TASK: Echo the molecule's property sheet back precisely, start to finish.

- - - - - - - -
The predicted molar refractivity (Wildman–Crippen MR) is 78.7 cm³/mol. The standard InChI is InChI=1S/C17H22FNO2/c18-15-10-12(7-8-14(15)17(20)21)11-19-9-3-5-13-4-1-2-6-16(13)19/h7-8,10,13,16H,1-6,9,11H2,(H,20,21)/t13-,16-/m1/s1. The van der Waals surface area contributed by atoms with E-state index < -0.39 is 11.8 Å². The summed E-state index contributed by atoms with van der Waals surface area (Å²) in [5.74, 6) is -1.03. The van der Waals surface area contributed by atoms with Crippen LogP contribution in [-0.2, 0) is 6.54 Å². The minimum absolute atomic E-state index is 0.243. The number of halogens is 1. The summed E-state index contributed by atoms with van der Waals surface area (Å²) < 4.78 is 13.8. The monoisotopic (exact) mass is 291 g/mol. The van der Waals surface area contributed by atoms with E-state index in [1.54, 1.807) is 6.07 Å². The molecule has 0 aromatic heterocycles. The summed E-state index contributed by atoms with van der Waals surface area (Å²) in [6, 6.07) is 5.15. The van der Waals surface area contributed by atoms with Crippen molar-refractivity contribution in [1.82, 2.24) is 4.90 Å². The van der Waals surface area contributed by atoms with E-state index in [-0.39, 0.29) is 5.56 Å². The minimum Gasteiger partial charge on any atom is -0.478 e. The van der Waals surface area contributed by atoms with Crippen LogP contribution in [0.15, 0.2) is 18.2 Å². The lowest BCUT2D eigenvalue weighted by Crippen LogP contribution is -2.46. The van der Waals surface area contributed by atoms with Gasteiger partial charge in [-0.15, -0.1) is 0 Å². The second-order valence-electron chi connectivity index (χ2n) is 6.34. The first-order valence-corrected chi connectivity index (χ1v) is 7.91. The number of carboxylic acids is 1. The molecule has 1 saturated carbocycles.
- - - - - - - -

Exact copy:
The predicted molar refractivity (Wildman–Crippen MR) is 78.7 cm³/mol. The standard InChI is InChI=1S/C17H22FNO2/c18-15-10-12(7-8-14(15)17(20)21)11-19-9-3-5-13-4-1-2-6-16(13)19/h7-8,10,13,16H,1-6,9,11H2,(H,20,21)/t13-,16-/m1/s1. The van der Waals surface area contributed by atoms with E-state index < -0.39 is 11.8 Å². The summed E-state index contributed by atoms with van der Waals surface area (Å²) in [5.74, 6) is -1.03. The van der Waals surface area contributed by atoms with Crippen LogP contribution in [-0.2, 0) is 6.54 Å². The minimum absolute atomic E-state index is 0.243. The number of halogens is 1. The summed E-state index contributed by atoms with van der Waals surface area (Å²) < 4.78 is 13.8. The monoisotopic (exact) mass is 291 g/mol. The van der Waals surface area contributed by atoms with E-state index in [1.54, 1.807) is 6.07 Å². The molecule has 0 aromatic heterocycles. The summed E-state index contributed by atoms with van der Waals surface area (Å²) in [6, 6.07) is 5.15. The van der Waals surface area contributed by atoms with Crippen molar-refractivity contribution in [1.82, 2.24) is 4.90 Å². The van der Waals surface area contributed by atoms with E-state index in [-0.39, 0.29) is 5.56 Å². The minimum Gasteiger partial charge on any atom is -0.478 e. The van der Waals surface area contributed by atoms with Crippen LogP contribution in [0.15, 0.2) is 18.2 Å². The lowest BCUT2D eigenvalue weighted by Crippen LogP contribution is -2.46. The van der Waals surface area contributed by atoms with Gasteiger partial charge in [-0.15, -0.1) is 0 Å². The second-order valence-electron chi connectivity index (χ2n) is 6.34. The first-order valence-corrected chi connectivity index (χ1v) is 7.91. The number of carboxylic acids is 1. The molecule has 1 saturated carbocycles.